This is a guest post written by the founder of FairVoyage.com, Alexandra Pastollnigg, whose vision is to connect responsible travelers to sustainable and transparent tour operators. Edited by Rose Cornwell, the founder of The Uprooted Rose. To book a responsible climb with FairVoyage.com, click here.
Why does planning a responsible climb matter?
Three years ago, the founder of FairVoyage.com climbed Mt Kilimanjaro in Africa. Here’s what happened to her tour guide: One day, he got sick and fainted while working as a porter on the mountain. He was unconscious on the ground. It was snowing heavily. His employer – a local tour company – simply left him behind to die . . .Travellers are not aware that their travel decisions may contribute to the exploitation of human life and they are the ones that have the power to stop this exploitation
How to Plan Your Climb
Are you getting ready to book your Kilimanjaro climb and wondering about what you should look for in your tour operator? Or are you already packing to embark on this once-in-a-life-time adventure, and wondering what you could do to climb Kili responsibly?
Well, that’s where we can help you. The number one thing to look for before booking any tour operator is the fair treatment of the porters they employ. Unfortunately, many porters are underpaid and exploited by companies that serve international climbers who want to scale Africa’s highest mountain. In this article, we'll explain the porter treatment situation, what you can do to improve it, and what you can do to make a difference during your climb.
The predominant problem caused by Kilimanjaro climbing tourism is the exploitation of porters. Porters are the ones who make Kilimanjaro tours possible for the vast majority of international climbers, and who do all the heavy lifting. Sadly, our summit success often comes at the cost of the very people who help us reach the mountaintop.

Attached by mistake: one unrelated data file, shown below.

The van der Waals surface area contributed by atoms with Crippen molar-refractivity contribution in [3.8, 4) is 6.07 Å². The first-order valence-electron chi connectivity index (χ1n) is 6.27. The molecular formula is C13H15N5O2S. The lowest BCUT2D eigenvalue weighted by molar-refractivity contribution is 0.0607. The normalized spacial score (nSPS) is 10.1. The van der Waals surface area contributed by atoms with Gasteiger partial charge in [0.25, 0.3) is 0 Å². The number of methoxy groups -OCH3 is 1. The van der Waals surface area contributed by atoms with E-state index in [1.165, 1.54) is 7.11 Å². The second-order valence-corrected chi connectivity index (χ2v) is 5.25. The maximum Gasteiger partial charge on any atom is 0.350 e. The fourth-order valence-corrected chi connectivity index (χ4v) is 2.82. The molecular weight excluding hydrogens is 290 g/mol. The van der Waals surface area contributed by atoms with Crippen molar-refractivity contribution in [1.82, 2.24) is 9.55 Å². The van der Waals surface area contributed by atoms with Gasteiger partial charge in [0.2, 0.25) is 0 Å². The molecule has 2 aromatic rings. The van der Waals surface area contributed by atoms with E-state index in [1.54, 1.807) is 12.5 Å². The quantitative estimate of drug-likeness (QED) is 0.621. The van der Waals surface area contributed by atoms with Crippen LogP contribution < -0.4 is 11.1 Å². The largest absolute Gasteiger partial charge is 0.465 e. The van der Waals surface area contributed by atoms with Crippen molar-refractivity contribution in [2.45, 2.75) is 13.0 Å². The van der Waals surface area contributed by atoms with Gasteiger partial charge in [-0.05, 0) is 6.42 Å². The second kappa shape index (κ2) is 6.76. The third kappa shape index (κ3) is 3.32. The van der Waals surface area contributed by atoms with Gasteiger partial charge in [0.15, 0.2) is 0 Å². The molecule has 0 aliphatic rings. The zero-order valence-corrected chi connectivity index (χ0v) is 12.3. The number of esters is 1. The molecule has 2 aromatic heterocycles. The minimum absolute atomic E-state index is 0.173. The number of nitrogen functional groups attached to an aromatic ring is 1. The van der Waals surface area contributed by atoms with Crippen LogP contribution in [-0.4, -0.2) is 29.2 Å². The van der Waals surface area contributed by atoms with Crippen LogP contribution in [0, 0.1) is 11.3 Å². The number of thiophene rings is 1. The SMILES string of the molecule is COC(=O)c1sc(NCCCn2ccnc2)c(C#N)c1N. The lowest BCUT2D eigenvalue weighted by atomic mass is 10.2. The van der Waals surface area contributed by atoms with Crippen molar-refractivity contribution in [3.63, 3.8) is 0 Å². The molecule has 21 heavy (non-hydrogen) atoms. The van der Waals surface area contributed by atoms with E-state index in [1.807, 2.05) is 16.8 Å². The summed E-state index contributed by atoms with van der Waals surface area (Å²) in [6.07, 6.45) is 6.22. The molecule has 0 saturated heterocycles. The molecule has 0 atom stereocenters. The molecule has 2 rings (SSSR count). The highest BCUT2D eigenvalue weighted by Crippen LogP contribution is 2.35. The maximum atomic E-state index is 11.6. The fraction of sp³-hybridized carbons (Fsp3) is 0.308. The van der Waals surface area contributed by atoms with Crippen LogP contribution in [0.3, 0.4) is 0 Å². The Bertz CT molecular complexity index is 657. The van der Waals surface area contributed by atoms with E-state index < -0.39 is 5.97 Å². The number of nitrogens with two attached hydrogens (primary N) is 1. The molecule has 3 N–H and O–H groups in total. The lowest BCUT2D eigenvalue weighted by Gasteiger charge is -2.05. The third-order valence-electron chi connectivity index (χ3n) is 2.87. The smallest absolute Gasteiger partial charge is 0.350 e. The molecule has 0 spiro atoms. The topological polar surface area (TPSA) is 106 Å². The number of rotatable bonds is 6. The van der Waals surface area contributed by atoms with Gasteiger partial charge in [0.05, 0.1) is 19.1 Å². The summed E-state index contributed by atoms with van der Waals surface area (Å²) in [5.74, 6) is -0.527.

For example, porters may be subject to the following practices:
Not receiving their due minimum salary and client tips intended for them
Carrying company weight in excess of the official 20 kg (45 lbs) park limit
Being denied three (3) meals per day, despite their hard labour carrying gear up the mountain
Sleeping in conditions that expose them to health and safety threats
No assistance with descent and medical treatment in emergencies - instead being left behind by their guides to die (unless a responsible tour operator finds them on time to assist)
How to Avoid Porter Exploitation on Your Trip
There is only one organization that monitors Kilimanjaro porter treatment practices - the Kilimanjaro Porters Assistance Project (KPAP), a Tanzanian non-profit organization. Participation in their Partner for Responsible Travel Program is voluntary, but companies must adhere to minimum fair porter treatment standards. Only climbs contracted with a KPAP Partner company are verified ethical climbs.
Ways You Can Make a Difference:
Upgrade your climb with a private toilet or other equipment. Your porters will appreciate the employment opportunities created by this if you are using a responsible tour operator
Donate to KPAP - every dollar counts. You can easily make a donation with just a few clicks by following this link to the KPAP website.
Share this article to spread the word to anyone thinking about climbing Mount Kili
Contracting with a non-KPAP Partner company to save costs on your climb at the cost of human life
Saving on tips, even though you're satisfied with the service
Feeing guilty for luxury climbs or hiring additional services such as a private toilet tent or personal porter. These accommodations provide more employment opportunities
Planning your trip? Visit FairVoyage.com to make a conscious travel plan and connect with transparent tour operators in across Tanzania. To learn more about the value of ecotourism in the 21st century, check out The Uprooted Rose’s travel blog.